Waste Aid to fight plastic pollution with blockchain technology

Blockchain technology will support Waste Aid’s mission to share low-cost waste management expertise to communities that need it most around the world, in the charity’s new partnership with Edinburgh-based cryptocurrency exchange platform Zumo.

Through the partnership, Zumo users will be able to automatically donate funds to Waste Aid whenever they send, exchange, buy or pay with cryptocurrencies through the new Zumo app. Visitors to the Waste Aid website are also able to make a one-off or monthly donation.

The funds raised will support over 1.7 billion adults who do not have access to modern financial services, as well as further support Waste Aid’s mission to bring waste management services and expertise to communities around the world.

Ceris Turner-Bailes, Chief Executive of WasteAid, adds commented: “One in three people globally do not have a waste management service and have to burn or dump their waste, leading to serious health problems and adding to marine litter and climate change.

“This partnership with Zumo will mean we can better support the communities that will benefit most from safe and sustainable waste management and together we can help tackle the issues right at the heart of global waste pollution.”

Nick Jones, Founder of Zumo, said: “Although blockchain technology and waste management appear to speak different purposes, in reality they share a common vision to empower communities and create long-term sustainable livelihoods for people globally.

“There is so much that developed markets can learn from the communities that WasteAid supports – from the seamless use of digital payments in everyday life that make access to modern financial services inclusive to taking better care for our planet. Our partnership with WasteAid is one of common values and we can’t wait to get started.”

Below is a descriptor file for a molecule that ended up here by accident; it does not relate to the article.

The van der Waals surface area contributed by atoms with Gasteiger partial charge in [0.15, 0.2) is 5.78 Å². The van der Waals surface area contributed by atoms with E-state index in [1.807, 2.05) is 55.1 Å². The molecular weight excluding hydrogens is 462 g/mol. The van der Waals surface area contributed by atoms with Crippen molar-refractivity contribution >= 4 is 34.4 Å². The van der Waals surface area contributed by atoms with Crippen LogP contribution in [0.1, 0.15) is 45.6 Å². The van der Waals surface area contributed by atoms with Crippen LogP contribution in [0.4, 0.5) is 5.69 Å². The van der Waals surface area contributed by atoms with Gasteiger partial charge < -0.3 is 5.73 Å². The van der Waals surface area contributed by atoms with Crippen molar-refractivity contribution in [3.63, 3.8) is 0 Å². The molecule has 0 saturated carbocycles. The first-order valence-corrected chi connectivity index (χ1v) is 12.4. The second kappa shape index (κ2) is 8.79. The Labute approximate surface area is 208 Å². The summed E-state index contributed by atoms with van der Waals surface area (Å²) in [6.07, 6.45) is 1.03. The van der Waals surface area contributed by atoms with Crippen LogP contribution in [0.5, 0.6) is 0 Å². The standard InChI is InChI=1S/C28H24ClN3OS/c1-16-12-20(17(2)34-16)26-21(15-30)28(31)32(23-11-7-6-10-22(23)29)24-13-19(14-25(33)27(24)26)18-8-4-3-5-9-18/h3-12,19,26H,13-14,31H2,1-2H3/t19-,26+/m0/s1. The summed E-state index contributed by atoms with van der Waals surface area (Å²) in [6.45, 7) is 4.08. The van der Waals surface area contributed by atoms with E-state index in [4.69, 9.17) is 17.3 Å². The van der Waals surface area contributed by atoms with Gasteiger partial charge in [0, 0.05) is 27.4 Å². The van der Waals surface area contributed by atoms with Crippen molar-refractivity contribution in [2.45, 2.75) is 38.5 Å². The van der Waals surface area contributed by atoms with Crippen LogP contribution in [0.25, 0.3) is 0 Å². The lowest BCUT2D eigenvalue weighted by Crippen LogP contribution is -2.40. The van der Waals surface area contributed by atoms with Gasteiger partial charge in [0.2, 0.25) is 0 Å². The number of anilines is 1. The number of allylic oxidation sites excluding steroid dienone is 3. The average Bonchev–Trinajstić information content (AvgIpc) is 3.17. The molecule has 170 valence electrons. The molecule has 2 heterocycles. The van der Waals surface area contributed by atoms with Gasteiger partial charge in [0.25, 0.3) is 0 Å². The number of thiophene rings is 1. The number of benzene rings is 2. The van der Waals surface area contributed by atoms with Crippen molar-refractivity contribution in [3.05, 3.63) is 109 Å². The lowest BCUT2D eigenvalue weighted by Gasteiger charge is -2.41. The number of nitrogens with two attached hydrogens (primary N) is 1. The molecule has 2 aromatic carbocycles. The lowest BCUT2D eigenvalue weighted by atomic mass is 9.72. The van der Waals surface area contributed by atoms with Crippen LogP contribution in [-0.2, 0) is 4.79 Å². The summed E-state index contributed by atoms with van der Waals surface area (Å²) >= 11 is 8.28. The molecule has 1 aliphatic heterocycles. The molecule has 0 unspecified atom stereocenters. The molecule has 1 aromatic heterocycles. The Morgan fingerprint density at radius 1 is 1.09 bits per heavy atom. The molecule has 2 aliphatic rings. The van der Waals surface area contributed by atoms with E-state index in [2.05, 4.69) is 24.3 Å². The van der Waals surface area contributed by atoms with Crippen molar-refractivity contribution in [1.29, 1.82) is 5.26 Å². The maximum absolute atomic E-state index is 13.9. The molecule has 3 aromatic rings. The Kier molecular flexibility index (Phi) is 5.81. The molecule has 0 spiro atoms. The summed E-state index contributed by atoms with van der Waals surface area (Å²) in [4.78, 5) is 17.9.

This is just one of the partnerships through which Waste Aid is extending its international reach, with the charity having recently launched a new initiative to empower green entrepreneurs in South Africa, India and Vietnam to take control of their local waste situations.

Waste Aid aims to tackle marine plastic pollution and reduce carbon emissions in these countries and beyond: the charity’s ‘Widening the Net’ appeal last year raised over £168,000 to help prevent plastic pollution in the Cameroon estuary, while a recycling centre was set up in Kenya to improve the country’s waste management and sanitation situation.

Recently, the charity ran a virtual safari, which took place during the UK’s lockdown with the aim of raising funds for waste collectors in Kenya.

The charity’s work in Africa is ongoing, with a two-year plastics recycling project currently underway in The Gambia. Similar projects have been run in Kenya, Ghana and Somaliland, with the aim of improving recycling know-how and developing waste management systems.

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